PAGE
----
Information About the Central Bank of Ireland

Establishment of the Central Bank of Ireland

The Central Bank of Ireland was established on 1 February 1943 under the Central Bank Act 1942. The Central Bank Reform Act 2010 created a new single unitary body – the Central Bank of Ireland - responsible for both central banking and financial regulation. The new structure replaced the previous related entities, the Central Bank and the Financial Services Authority of Ireland and the Financial Regulator.

Roles, Responsibilities and Functions of the Central Bank of Ireland

The functions of the Central Bank are set out in various enactments. Our website provides information about the rules, procedures, practices, guidelines and interpretations used by the Central Bank to make decisions, determinations or recommendations pursuant to those enactments. You may want to start by reading about:

Further information about functions of the Central Bank under specific enactments, such as our consumer protection or financial regulation functions, may be found on the relevant pages of the website.

Governance / Management Arrangements

The Central Bank Act 1942 provides that the activities and affairs of the Central Bank, other than European System of Central Banks (ESCB) functions, are managed and controlled by the Central Bank Commission (the Commission). The Commission has the following statutory functions:

  • Managing and controlling the affairs and activities of the Central Bank
  • Ensuring that the Central Bank's financial regulation and central banking functions are coordinated and integrated
  • Ensuring that the statutory powers and functions conferred on the Central Bank are properly exercised and discharged.

The Commission engages with management members on issues of strategic importance to the Central Bank (other than ESCB functions) and advises, supports and constructively challenges them as appropriate.

Corporate Plans and Strategies

The Central Bank of Ireland serves the public interest by safeguarding monetary and financial stability and by working to ensure that the financial system operates in the best interests of consumers and the wider economy. Our Strategy outlines how the Central Bank will deliver on its mandate in the coming three years.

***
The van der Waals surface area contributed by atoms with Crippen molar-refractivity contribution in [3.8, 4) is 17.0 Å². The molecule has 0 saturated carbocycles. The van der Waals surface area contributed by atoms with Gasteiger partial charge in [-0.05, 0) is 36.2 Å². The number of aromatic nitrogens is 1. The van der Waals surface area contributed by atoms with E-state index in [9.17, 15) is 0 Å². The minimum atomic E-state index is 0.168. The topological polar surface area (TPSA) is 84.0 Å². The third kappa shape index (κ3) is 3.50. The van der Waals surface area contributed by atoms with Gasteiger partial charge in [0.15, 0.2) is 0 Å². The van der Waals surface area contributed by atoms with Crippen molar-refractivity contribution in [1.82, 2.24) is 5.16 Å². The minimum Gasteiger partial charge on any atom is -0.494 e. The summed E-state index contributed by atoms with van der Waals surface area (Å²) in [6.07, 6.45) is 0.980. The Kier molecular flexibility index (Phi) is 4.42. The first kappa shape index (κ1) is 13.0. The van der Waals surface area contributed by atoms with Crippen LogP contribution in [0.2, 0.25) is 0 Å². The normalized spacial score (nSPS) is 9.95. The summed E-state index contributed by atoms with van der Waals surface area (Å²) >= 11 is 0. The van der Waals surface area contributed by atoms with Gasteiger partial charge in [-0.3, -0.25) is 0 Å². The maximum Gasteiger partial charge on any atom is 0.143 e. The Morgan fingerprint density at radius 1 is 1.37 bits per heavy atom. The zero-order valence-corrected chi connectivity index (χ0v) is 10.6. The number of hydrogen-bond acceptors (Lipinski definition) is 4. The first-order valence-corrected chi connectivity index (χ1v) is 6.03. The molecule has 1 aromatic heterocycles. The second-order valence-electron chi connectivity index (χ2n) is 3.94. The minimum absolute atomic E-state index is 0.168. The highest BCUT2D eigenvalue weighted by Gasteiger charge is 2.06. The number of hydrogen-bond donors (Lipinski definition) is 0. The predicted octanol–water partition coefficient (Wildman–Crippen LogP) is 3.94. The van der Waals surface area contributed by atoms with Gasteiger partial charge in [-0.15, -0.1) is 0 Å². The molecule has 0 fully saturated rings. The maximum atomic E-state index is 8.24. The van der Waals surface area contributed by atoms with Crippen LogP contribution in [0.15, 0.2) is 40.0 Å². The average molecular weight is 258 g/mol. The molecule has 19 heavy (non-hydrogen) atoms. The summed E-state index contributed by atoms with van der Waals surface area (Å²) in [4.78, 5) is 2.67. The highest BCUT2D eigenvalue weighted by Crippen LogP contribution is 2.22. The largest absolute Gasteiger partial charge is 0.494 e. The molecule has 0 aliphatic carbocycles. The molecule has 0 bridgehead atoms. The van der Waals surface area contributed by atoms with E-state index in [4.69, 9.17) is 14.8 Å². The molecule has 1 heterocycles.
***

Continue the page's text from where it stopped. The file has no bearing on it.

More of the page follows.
Annual Reports

The Central Bank is required by the Central Bank Act 1942 (as amended) to prepare a report on our activities during the year. Our Annual Report contains information on our key activities and developments, governance and financial operations.

In addition, we publish our Annual Performance Statement, pursuant to the Central Bank Act 1942 (as amended), which provides an evaluation on the Central Bank's performance under a number of key areas such as Regulatory Performance, Financial Institutions Supervision, Markets Supervision and Consumer Protection and Enforcement.

Our Annual Employee Health and Safety Report is also released on an annual basis.

Read more about our publications

Organisation and Pay / Grading Structures

The Central Bank is organised into directorates which report to the Deputy Governor (Central Banking), the Deputy Governor (Financial Regulation) or the Chief Operations Officer.

Locations and Contact Details for the Organisation

Members of the public with queries on Central Bank operations and financial sector regulation can contact our Public Contacts Helpline, 0818 681 681. Our helpline is open Monday to Friday from 09:00-18:00. Alternatively members of the public can e-mail [email protected].

For further details see our Contact Us page

Links to Agencies/Other Bodies Under the FOI Body's Remit

The Central Bank provides funding to the Irish Financial Services Appeal Tribunal (IFSAT) and is a shareholder of the Investor Compensation Company Limited (ICCL).

Cooperation Agreements

Cooperation Agreement between the Competition and Consumer Protection Commission and the Central Bank of Ireland | pdf 4215 KB

Customer Charters

Code of Ethics

Code of Conduct for Members of the Central Bank Commission | pdf 493 KB

In discharging its statutory function of financial regulation, the Central Bank also publishes a range of Codes of Practice to which regulated financial service providers operating in the relevant industry sectors must adhere.